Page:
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Acme Slings Arrows at Love in 'Ball & Chain'

February 10, 1996|LAURIE WINER | TIMES THEATER CRITIC

The Groundlings and Acme Comedy Theatre are the Hertz and Avis of Los Angeles comedy troupes. In its battle to be No. 1, Acme opens a new sketch comedy revue on the subject of love at its theater on La Brea Avenue. In "Ball & Chain," the No. 2 contender may be trying harder, but it's in fairly flabby shape at the moment.

In the opening skit a woman (Stefane' Zamorano) waits for a visit from a man who has proposed to her, practicing every manner of "no" she can think of. Each different "no" is not funny in its own way. The punch line is inevitable.

Spliced throughout the evening are a variety of awful singers auditioning for the job of wedding entertainment. It is very familiar territory.

A few company members stand out. Antoinette Spolar does a great Princess Di, flashing a doleful gaze throughout her moribund nightclub act with the frenzied Fergie (Susie Geiser, the troupe's biggest bundle of energy). Spolar is also funny as a novice striptease dancer who keeps breaking down with shame at a bachelor party.

Of the men, Ted Hardwick and Jerry Lambert could do no wrong. Their skit "Past Calling," in which a man telephones a former lover to warn him they're going to be at the same wedding, is a low-key and perfectly modulated one-act full of long-ago betrayal and present sarcasm. In "My New Job," Lambert--wearing orange shorts, black socks and a ridiculous hat--was pure quirk as the gung-ho manager of a food chain called Hotdog on a Stick.

Often, skits feature nicely eccentric characters but too little point. In "Welcome Home," for instance, a Midwestern mom (Audrey Rapoport) peels carrots into Tupperware, uttering the great line, "I've clipped an article for you from the local paper about those vagabond cows." But the sketch goes nowhere. Also, some of the sketches have nothing to do with love, as in the unfunny case of a Girl Scout leader (Robyn Donny) giving a barracuda sales talk to her little charges.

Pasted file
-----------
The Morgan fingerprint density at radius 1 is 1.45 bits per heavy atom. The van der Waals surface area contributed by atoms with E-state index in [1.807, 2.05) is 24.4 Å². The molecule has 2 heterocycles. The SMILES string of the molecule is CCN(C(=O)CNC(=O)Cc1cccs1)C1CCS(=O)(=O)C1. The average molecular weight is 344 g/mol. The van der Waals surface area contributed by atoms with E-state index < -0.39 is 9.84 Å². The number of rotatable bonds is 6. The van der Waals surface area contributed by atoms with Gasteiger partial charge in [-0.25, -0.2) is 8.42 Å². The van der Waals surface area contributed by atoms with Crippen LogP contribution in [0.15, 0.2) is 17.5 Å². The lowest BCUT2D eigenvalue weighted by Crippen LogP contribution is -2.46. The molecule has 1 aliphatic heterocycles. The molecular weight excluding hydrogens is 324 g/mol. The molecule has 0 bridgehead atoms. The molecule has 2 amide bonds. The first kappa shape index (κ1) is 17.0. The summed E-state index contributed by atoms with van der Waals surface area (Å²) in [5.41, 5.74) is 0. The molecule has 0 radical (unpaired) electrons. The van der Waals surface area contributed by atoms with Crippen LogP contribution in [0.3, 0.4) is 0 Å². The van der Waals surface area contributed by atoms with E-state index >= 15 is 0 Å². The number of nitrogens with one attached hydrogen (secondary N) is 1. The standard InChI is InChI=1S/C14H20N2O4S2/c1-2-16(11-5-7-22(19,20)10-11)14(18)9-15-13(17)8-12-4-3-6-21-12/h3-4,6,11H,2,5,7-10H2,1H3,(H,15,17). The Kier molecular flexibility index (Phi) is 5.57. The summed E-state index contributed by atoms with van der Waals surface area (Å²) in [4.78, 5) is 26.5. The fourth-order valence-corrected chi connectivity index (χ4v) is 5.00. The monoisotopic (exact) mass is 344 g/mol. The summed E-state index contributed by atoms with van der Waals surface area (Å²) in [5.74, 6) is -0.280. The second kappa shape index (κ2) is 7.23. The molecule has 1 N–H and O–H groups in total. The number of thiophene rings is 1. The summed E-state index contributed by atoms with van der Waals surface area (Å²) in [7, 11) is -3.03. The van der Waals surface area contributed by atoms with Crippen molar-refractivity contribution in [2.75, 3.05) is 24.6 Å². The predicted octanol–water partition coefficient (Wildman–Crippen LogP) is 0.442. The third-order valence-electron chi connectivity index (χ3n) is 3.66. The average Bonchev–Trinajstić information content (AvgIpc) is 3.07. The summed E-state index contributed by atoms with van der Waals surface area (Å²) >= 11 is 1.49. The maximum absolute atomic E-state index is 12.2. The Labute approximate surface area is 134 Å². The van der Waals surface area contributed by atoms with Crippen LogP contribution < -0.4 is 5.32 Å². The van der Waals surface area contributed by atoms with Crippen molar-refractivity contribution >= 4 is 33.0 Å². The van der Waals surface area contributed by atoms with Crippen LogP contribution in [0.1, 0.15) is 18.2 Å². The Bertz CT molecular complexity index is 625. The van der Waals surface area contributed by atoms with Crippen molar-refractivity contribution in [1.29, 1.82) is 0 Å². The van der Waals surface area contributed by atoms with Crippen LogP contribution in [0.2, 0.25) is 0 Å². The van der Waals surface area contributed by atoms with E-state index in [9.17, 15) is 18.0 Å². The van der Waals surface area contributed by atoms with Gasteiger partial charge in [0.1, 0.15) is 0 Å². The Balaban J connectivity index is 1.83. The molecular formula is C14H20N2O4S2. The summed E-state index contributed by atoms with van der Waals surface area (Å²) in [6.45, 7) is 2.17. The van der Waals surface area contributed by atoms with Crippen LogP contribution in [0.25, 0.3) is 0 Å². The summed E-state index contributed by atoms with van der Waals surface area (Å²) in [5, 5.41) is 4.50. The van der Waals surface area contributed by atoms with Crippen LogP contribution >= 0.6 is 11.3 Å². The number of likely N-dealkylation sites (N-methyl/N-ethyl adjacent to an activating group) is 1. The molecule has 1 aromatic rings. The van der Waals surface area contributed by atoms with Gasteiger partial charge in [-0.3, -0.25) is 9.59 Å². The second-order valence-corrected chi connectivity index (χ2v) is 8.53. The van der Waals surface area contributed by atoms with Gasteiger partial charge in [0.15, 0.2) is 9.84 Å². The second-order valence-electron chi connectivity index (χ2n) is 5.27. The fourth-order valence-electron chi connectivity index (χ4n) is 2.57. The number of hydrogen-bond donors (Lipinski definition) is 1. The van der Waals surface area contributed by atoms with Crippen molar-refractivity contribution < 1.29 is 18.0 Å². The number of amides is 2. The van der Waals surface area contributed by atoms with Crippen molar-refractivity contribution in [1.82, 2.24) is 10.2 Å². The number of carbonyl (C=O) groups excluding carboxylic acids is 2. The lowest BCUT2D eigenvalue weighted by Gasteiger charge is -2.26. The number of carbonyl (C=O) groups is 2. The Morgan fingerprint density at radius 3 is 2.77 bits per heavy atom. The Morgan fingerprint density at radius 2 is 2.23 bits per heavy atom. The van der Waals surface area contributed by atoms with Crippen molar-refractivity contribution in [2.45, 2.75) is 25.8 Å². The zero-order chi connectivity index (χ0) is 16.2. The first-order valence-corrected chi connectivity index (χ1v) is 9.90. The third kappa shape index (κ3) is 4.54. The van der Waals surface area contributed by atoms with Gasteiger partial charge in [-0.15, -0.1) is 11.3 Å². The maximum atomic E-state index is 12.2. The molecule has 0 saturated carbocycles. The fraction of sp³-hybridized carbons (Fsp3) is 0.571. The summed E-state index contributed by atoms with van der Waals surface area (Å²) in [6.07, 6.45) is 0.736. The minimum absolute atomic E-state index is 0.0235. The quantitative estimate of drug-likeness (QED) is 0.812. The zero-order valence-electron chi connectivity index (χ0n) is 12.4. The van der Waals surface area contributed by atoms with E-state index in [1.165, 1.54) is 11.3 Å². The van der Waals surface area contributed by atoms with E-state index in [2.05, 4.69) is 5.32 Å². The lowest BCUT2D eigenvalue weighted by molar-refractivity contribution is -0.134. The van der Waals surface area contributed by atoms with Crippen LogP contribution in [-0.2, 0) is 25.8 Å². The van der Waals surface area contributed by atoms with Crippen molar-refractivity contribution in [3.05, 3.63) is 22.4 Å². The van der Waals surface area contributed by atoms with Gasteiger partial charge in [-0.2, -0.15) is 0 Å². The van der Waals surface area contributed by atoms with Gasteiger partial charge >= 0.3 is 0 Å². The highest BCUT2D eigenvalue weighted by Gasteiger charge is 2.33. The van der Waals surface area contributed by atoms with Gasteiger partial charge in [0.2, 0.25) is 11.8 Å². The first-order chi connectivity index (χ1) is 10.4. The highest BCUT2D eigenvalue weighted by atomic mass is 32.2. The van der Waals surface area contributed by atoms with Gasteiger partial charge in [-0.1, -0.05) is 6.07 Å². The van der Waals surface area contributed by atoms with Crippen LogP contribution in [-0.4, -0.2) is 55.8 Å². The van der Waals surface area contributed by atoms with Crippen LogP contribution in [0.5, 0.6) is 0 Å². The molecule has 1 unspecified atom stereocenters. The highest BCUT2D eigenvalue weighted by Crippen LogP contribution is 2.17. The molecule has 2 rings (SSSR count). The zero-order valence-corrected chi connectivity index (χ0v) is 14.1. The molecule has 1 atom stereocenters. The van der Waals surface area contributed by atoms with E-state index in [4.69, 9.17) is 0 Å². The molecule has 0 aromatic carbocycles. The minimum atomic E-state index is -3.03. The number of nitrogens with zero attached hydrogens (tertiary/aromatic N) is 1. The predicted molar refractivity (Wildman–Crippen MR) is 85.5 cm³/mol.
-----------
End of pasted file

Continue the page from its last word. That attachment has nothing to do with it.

Pound for pound, the most robust sketch is "Table Talk," in which two careful corporate husbands (Hardwick, Lambert) bring together their wives (Donny, Rapoport) to bond--but with proper corporate decorum. The women approach each other gingerly but once they get going, they show that female bonding knows no decorum, to the utter mortification of the husbands.

The rest of the evening, though, is slack stuff. The last skit, which features the company members as wedding guests urging on the reluctant groom's "I do," is just lame. Director M.D. Sweeney should have been stricter with standards. For a two-hour-plus evening, the funny parts make up a half-hour. Hey, if you want to be No. 1, you've got to try even harder.

* "Acme Ball & Chain," Acme Comedy Theatre, 135 N. La Brea Ave., Sat., 8 p.m. Indefinitely. $12. (213) 525-0202. Running time: 2 hours, 15 minutes.

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